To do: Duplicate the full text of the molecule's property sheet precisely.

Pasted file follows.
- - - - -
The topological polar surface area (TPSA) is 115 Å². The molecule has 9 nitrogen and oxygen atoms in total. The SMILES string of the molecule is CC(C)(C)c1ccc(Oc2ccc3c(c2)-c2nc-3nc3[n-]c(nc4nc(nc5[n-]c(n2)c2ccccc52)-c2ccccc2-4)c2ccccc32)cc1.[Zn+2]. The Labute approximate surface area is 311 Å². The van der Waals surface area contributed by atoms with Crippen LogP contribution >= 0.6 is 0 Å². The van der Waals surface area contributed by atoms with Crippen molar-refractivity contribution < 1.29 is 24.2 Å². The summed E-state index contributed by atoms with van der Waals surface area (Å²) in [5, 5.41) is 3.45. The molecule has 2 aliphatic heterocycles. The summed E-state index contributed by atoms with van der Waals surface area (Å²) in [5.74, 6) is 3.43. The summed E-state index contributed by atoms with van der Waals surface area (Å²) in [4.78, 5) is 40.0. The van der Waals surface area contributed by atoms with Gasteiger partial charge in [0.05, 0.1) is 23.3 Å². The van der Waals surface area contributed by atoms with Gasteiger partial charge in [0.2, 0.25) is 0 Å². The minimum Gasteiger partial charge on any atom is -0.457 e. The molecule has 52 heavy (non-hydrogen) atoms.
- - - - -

The topological polar surface area (TPSA) is 115 Å². The molecule has 9 nitrogen and oxygen atoms in total. The SMILES string of the molecule is CC(C)(C)c1ccc(Oc2ccc3c(c2)-c2nc-3nc3[n-]c(nc4nc(nc5[n-]c(n2)c2ccccc52)-c2ccccc2-4)c2ccccc32)cc1.[Zn+2]. The Labute approximate surface area is 311 Å². The van der Waals surface area contributed by atoms with Crippen LogP contribution >= 0.6 is 0 Å². The van der Waals surface area contributed by atoms with Crippen molar-refractivity contribution < 1.29 is 24.2 Å². The summed E-state index contributed by atoms with van der Waals surface area (Å²) in [5, 5.41) is 3.45. The molecule has 2 aliphatic heterocycles. The summed E-state index contributed by atoms with van der Waals surface area (Å²) in [5.74, 6) is 3.43. The summed E-state index contributed by atoms with van der Waals surface area (Å²) in [4.78, 5) is 40.0. The van der Waals surface area contributed by atoms with Gasteiger partial charge in [0.05, 0.1) is 23.3 Å². The van der Waals surface area contributed by atoms with Gasteiger partial charge in [0.2, 0.25) is 0 Å². The minimum Gasteiger partial charge on any atom is -0.457 e. The molecule has 52 heavy (non-hydrogen) atoms.